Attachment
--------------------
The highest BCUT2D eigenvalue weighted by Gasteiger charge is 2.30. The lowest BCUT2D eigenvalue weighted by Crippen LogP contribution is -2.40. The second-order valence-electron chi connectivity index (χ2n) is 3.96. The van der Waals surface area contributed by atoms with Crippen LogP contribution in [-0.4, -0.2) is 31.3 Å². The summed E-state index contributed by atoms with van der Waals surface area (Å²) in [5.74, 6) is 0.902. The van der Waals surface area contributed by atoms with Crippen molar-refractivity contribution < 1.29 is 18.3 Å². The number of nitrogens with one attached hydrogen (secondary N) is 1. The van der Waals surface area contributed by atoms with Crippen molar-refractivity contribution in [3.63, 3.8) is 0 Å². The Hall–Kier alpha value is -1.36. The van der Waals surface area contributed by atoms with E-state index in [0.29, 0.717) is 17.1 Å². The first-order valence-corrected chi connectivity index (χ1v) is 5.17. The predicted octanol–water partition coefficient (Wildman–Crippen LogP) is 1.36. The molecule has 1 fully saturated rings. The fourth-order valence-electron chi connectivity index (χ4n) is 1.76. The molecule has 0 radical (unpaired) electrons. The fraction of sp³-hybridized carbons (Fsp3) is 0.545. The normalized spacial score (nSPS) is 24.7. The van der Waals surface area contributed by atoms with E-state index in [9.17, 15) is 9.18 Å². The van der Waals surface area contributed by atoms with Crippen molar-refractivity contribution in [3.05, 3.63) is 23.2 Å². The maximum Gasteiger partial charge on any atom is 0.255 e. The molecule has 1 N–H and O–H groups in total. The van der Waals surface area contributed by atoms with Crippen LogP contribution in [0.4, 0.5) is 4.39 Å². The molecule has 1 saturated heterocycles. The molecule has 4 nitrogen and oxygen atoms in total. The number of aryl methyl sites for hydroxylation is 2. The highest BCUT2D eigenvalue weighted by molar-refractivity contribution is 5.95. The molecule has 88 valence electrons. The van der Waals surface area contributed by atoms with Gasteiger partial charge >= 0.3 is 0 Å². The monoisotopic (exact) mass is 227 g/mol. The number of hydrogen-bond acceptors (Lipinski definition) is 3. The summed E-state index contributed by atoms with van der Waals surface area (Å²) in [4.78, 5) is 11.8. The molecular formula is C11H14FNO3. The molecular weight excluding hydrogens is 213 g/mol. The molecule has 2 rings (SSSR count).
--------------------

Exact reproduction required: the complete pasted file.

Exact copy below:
The highest BCUT2D eigenvalue weighted by Gasteiger charge is 2.30. The lowest BCUT2D eigenvalue weighted by Crippen LogP contribution is -2.40. The second-order valence-electron chi connectivity index (χ2n) is 3.96. The van der Waals surface area contributed by atoms with Crippen LogP contribution in [-0.4, -0.2) is 31.3 Å². The summed E-state index contributed by atoms with van der Waals surface area (Å²) in [5.74, 6) is 0.902. The van der Waals surface area contributed by atoms with Crippen molar-refractivity contribution < 1.29 is 18.3 Å². The number of nitrogens with one attached hydrogen (secondary N) is 1. The van der Waals surface area contributed by atoms with Crippen molar-refractivity contribution in [3.63, 3.8) is 0 Å². The Hall–Kier alpha value is -1.36. The van der Waals surface area contributed by atoms with E-state index in [0.29, 0.717) is 17.1 Å². The first-order valence-corrected chi connectivity index (χ1v) is 5.17. The predicted octanol–water partition coefficient (Wildman–Crippen LogP) is 1.36. The molecule has 1 fully saturated rings. The fourth-order valence-electron chi connectivity index (χ4n) is 1.76. The molecule has 0 radical (unpaired) electrons. The fraction of sp³-hybridized carbons (Fsp3) is 0.545. The normalized spacial score (nSPS) is 24.7. The van der Waals surface area contributed by atoms with E-state index in [9.17, 15) is 9.18 Å². The van der Waals surface area contributed by atoms with Crippen molar-refractivity contribution in [3.05, 3.63) is 23.2 Å². The maximum Gasteiger partial charge on any atom is 0.255 e. The molecule has 1 N–H and O–H groups in total. The van der Waals surface area contributed by atoms with Crippen LogP contribution in [0.4, 0.5) is 4.39 Å². The molecule has 1 saturated heterocycles. The molecule has 4 nitrogen and oxygen atoms in total. The number of aryl methyl sites for hydroxylation is 2. The highest BCUT2D eigenvalue weighted by molar-refractivity contribution is 5.95. The molecule has 88 valence electrons. The van der Waals surface area contributed by atoms with Gasteiger partial charge >= 0.3 is 0 Å². The monoisotopic (exact) mass is 227 g/mol. The number of hydrogen-bond acceptors (Lipinski definition) is 3. The summed E-state index contributed by atoms with van der Waals surface area (Å²) in [4.78, 5) is 11.8. The molecular formula is C11H14FNO3. The molecular weight excluding hydrogens is 213 g/mol. The molecule has 2 rings (SSSR count).